PA Lines - HeartFailure

Sharon /Penny
1. Review indications for the use of PA catheter
with heart failure patients.
2. The difference of the four major types of PA
3. Review the pressure data collected for the PA
and catheter.
4. Review the risks of the use of the PA catheter.
5. Understand the general rules of handling an
inserted PA catheter.
• Dr Swan
• Dr Ganz
• “There are no universally accepted indications
for pulmonary artery catheterization because
pulmonary artery catheters have not been
shown to improve outcomes.”
• However, there are situations in which
pulmonary artery catheterization may be
helpful to manage and assess patients
Invasive hemodynamic monitoring can be useful for carefully selected
patients with acute HF who have persistent symptoms despite empiric
adjustment of standard therapies, and
a. whose fluid status, perfusion, or systemic or
pulmonary vascular resistances are uncertain;
b. whose systolic pressure remains low, pr is associated with
symptoms, despite initial
c. whose renal function is worsening with therapy;
d. who require parenteral vasoactive agents; or
e. who may need consideration for advanced device
therapy or transplantation.
• Diagnostic = Right Heart Cath
• -Differentiate cause of shock
Cardiogenic/Hypovolemic /Septic
• -Differentiate mechanism of pulm edema
• -Evaluate pulmonary hypertension
Heart Failure
Complicated MI
Cardiac Surgery
Pharmacological therapy
• -Vasopressors, Inotropes, Vasodilators
• Nonpharmacological therapy
• -fluid management ie Ultrafiltration
Tricuspid/pulmonic valve stenosis
Artificial tricuspid/pulmonic valves
Right Atrial/Ventricular mass
New pacemaker
Flow directed/balloon tipped catheter
110cm in length, markings every 10cm
Tip of catheter in the pulmonary artery
Measures intra-cardiac pressures
Sample blood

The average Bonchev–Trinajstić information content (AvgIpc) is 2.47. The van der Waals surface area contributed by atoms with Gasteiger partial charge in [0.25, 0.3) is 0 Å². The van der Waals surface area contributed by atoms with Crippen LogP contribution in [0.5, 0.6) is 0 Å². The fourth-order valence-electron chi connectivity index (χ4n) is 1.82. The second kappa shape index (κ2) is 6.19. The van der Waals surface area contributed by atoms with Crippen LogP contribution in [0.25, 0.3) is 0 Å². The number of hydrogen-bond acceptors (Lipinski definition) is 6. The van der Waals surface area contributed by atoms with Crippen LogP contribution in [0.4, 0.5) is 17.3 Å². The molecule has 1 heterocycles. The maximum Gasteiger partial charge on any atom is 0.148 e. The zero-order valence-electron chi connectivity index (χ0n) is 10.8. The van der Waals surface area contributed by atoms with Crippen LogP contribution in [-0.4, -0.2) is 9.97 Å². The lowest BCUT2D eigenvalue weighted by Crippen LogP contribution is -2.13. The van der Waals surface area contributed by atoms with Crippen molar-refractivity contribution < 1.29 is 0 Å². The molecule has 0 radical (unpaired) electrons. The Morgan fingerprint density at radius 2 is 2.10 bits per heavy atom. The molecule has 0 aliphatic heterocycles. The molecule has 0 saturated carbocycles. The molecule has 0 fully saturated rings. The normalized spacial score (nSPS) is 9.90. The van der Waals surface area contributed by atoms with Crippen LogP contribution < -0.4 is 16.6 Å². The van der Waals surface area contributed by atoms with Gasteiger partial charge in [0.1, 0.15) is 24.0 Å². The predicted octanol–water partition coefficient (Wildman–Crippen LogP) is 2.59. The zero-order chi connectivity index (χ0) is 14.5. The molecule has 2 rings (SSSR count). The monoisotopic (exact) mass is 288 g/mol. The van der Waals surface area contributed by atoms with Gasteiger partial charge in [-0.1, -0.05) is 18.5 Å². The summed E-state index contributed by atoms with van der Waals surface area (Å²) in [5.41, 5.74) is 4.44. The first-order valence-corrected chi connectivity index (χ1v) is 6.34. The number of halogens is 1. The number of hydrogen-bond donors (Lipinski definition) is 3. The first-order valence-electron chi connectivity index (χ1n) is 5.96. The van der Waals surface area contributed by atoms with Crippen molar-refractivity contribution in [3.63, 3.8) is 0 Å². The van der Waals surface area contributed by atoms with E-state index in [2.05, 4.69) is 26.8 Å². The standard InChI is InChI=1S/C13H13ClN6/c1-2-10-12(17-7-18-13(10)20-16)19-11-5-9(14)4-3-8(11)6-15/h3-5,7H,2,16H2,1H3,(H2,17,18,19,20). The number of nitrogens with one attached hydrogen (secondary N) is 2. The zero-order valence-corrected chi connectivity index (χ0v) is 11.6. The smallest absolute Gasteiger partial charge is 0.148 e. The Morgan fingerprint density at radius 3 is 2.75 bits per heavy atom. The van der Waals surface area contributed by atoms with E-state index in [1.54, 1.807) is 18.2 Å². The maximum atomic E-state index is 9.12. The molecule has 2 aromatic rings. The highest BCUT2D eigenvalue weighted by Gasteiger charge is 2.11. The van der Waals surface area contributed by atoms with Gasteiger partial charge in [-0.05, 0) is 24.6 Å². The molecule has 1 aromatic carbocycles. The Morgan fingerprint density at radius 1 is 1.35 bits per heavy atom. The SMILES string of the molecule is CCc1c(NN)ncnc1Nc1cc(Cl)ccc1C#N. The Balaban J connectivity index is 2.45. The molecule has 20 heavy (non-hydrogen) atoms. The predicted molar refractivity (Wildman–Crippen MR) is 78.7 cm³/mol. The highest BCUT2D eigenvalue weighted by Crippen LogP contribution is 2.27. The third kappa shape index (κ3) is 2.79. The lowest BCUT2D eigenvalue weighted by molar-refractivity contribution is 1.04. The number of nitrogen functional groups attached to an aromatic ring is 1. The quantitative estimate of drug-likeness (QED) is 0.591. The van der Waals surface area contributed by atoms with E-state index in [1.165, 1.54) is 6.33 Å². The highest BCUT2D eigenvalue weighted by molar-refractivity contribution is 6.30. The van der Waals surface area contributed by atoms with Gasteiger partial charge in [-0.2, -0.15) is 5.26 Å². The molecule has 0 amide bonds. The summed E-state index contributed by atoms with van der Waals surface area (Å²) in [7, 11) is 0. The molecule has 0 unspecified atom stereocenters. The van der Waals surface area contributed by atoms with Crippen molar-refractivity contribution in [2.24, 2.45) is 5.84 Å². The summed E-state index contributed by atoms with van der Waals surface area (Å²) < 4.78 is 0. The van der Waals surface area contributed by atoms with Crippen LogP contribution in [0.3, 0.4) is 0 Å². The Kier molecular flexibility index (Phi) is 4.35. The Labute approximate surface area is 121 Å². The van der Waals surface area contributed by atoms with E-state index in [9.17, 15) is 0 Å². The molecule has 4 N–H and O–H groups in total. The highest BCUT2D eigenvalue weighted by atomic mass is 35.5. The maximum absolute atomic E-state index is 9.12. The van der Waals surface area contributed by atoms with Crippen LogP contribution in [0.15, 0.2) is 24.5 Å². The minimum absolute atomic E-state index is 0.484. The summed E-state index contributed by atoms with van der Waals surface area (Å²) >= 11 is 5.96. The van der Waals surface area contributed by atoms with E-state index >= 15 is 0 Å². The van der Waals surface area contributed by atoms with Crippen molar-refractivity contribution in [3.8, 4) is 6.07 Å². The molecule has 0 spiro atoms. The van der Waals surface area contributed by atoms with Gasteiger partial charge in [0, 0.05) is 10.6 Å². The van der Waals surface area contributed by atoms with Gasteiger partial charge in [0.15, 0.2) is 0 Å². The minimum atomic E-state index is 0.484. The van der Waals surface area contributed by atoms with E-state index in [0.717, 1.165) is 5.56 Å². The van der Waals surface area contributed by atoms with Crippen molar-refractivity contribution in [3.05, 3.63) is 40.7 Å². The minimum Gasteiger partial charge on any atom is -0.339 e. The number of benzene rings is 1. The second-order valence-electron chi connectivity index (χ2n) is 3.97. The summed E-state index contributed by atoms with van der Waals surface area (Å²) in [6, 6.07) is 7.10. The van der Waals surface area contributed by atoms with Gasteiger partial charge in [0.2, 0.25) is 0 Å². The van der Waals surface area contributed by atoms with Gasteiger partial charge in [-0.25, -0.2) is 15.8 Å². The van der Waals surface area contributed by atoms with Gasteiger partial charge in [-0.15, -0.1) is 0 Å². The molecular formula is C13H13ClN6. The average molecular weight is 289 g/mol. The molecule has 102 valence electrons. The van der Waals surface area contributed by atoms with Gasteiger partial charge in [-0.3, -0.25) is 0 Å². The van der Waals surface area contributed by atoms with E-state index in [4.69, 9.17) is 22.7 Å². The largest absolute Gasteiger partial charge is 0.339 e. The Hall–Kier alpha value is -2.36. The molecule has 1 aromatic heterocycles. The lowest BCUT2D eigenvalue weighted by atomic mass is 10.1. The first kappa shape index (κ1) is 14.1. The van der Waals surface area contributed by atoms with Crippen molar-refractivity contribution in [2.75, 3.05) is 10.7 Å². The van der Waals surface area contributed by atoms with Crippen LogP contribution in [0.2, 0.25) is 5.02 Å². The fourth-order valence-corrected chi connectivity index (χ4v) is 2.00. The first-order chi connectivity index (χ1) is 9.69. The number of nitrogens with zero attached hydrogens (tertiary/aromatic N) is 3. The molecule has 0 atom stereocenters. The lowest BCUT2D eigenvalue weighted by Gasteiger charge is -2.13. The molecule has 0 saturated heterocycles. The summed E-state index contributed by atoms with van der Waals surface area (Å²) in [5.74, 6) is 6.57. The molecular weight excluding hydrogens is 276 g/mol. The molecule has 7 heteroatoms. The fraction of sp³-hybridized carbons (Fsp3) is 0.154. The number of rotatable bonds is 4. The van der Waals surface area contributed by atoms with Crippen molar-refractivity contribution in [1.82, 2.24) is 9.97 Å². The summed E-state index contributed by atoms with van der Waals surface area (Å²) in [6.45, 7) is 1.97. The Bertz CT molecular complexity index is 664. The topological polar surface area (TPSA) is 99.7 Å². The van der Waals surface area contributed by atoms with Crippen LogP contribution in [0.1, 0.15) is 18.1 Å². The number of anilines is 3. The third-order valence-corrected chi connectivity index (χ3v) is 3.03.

Yellow – distal – pulmonary artery (PAP)
Blue – proximal – right atrium (CVP)
White – VIP – venous infusion port
Red – balloon inflates with 1.5cc gated syringe
Thermistor – measures blood temp
Continuous Cardiac Output (CCO)
Optical module – mixed venous oximetry (SvO2)
Central Venous Pressure
Pulmonary Artery Pressure
Pulmonary Artery Occlusion Pressure (wedge)
Cardiac Output/Index
Mixed venous saturation
SVR, PVR, Stroke volume
• Complicated vascular access (pneumothorax, hematoma,
arterial puncture, Right ventricle perforation)
• Arrhythmias (heart block, ventricular tachycardia/fibrillation)
• Catheter knotting / Catheter migration
• Pulmonary thrombosis and infarction
• Tricuspid/Pulmonary Valve damage
• Infection
• Pulmonary artery rupture
• PVC’s and V.tach when in R. Ventricle
Text Book Levels
• Know your waveforms!!!
• Forward -> wedge -> pulmonary infarction
• Backward -> fall into RV -> VT
• Usually fatal
• Hemoptysis, hypoxia -> cardiac arrest
• Intubate, PEEP -> surgery
• YouTube - Swan Ganz Catheter Placement
Incorrect transducer location
Inaccurate calibration
Over/under-damping of transducer
Incorrect catheter position
• ***Incorrect interpretation of information***
Stopcock at phlebostatic axis.
4th intercostal space /midpoint of anterior-posterior chest
• Under-damping
Excessive tubing or stopcocks
systolic overshoot (the artificial
exaggeration of systolic pressure)
Caused by the patient: hypertension,
atherosclerosis, vasoconstriction, aortic
regurgitation, or hyperdynamic ie sepsis
• Over-damping
Air bubbles, blood, kinked or non-pressure
Caused by the patient: aortic stenosis,
vasodilatation, or low cardiac output state
• Correct Placement is in
Zone 3 because
Ensure accuracy of your numbers
Measure waveforms
Draw blood out of correct port
Aseptic technique
• Throw away syringe or replace syringe
• Put more air in balloon
• Get heart failure patient out of bed without
MD order
• Infuse anything through the yellow port
• Manipulate PA
• Do you know if the PA lines are heparin coated
at this facility?
• Can you use a heparin coated PA line on a
patient with HIT?
Invasive Hemodynamic Monitoring: Physiological Principles and Clinical Applications
Quick Guide to Cardiopulmonary Care 2nd Edition

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